Remixing the Psalms
- Thursday, January 26, 2012
It may be no accident that the book of Psalms is in the center of the Christian Bible. The psalms express the heart and soul of the conversation between God and His people. Its popularity through the millennia lies in its human words to God that articulate our innermost joys, aspirations and fears, and in its prophetic words in which God Himself assures us and unmasks our pretensions.
What is a Psalm?
Psalms are tightly woven poetic compositions, unlike the prose prayers found in biblical narratives. Within the psalms, the identities of “I,” “we,” and “they” (usually the enemies) are open-ended. And the circumstances reflected are portrayed with a variety of impressionistic images. In Psa 35, the imagery applied to the opponents comes from a variety of spheres: the battlefield, agriculture, hunting, robbery, legal accusation, carnivorous beasts, and social mockery. This nonspecific language stands in contrast to David’s poetic lament contained in 2 Samuel chapter 1 (quoted from “the Book of Jashar”), which names its subjects (Saul and Jonathan), their enemies (the Philistines), and the location (Mount Gilboa).
While we have 150 psalms, each unique, they generally follow established literary patterns (such as individual/corporate laments, thanksgivings, hymns, royal psalms, and wisdom psalms). The psalms are full of liturgical and ritual allusions. Many of them contain plural commands, which imply the speaker is addressing a congregation (such as, “Hallelu-Yah!,” which means, “Y’all praise Yahweh!”). Several psalms refer to the temple on Mount Zion, to sacrifices, and ritual processions in accompaniment with the singing of the psalm and musical instruments.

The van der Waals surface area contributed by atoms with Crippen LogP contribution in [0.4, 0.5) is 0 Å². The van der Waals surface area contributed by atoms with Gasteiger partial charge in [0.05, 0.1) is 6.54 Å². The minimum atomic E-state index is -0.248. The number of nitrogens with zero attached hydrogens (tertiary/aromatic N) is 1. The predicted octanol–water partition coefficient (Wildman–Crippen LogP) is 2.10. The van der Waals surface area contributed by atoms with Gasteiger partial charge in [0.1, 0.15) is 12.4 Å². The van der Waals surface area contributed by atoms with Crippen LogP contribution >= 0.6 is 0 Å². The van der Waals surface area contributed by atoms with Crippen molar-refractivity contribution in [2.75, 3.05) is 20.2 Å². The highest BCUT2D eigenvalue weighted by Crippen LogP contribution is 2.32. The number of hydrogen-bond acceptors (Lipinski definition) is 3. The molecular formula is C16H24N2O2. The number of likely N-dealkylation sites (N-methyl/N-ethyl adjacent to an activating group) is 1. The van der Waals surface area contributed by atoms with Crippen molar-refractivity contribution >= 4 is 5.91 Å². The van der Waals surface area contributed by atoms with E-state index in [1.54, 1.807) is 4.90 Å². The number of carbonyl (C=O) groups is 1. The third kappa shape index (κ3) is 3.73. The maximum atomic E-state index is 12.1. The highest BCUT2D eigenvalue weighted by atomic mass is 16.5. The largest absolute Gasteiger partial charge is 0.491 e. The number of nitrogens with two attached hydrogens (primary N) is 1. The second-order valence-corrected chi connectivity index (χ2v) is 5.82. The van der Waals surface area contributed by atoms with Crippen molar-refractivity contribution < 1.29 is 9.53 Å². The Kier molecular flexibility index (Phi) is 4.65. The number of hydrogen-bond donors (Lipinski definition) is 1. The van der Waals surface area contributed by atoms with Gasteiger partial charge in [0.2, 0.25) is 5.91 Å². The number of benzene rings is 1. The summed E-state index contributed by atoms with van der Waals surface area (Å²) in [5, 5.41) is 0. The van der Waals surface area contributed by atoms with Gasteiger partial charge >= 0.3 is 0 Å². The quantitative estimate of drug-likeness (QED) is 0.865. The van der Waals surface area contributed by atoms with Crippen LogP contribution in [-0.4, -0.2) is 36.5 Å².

The psalms were not spontaneous free verse written for singular occasions, but were carefully crafted liturgies written for recurring, typical human needs and for services of worship. They formed a kind of ancient prayer and hymn book.
Most Christian prayer books contain regular liturgies in which all worshipers participate during the liturgical year (such as Morning Prayer, the Lord’s Supper, and Easter Sunday), as well as special prayers and thanksgivings for particular groups and needs (governments, schools, the unemployed, and the sick). The book of Psalms is no different. The hymns and the songs about Zion were probably performed regularly at the temple during the three pilgrimage festivals: Passover, Pentecost and Tabernacles. The Royal Psalms were probably sung on special occasions, such as the king’s coronation. The laments of the individual may have been invoked in more local, private ceremonies, even at the bedside for the sick.
David and the Psalms: Whether or not David actually composed all of the psalms whose superscriptions name him (“a psalm of David” or “of David, a psalm”), we cannot be certain. The Hebrew preposition that translates “of” is even more ambiguous than the English preposition. Even the name “David” can denote the historical individual or a whole dynasty (Jer 30:9; Ezek 34:23–24; 37:24–25; Hos 3:5). Many of these “Davidic” psalms mention developments that took place after David’s lifetime, such as the construction of the temple (5:7; 68:69; 138:2) and its courts (65:4). Whether or not he was their author, the psalms were preserved, not to give us historical information about David, but to serve as models of prayer and praise for the people of God. The psalms were composed with language suited for any worshiper at any time and from any place. This quality helps explain their universal appeal over the millennia.
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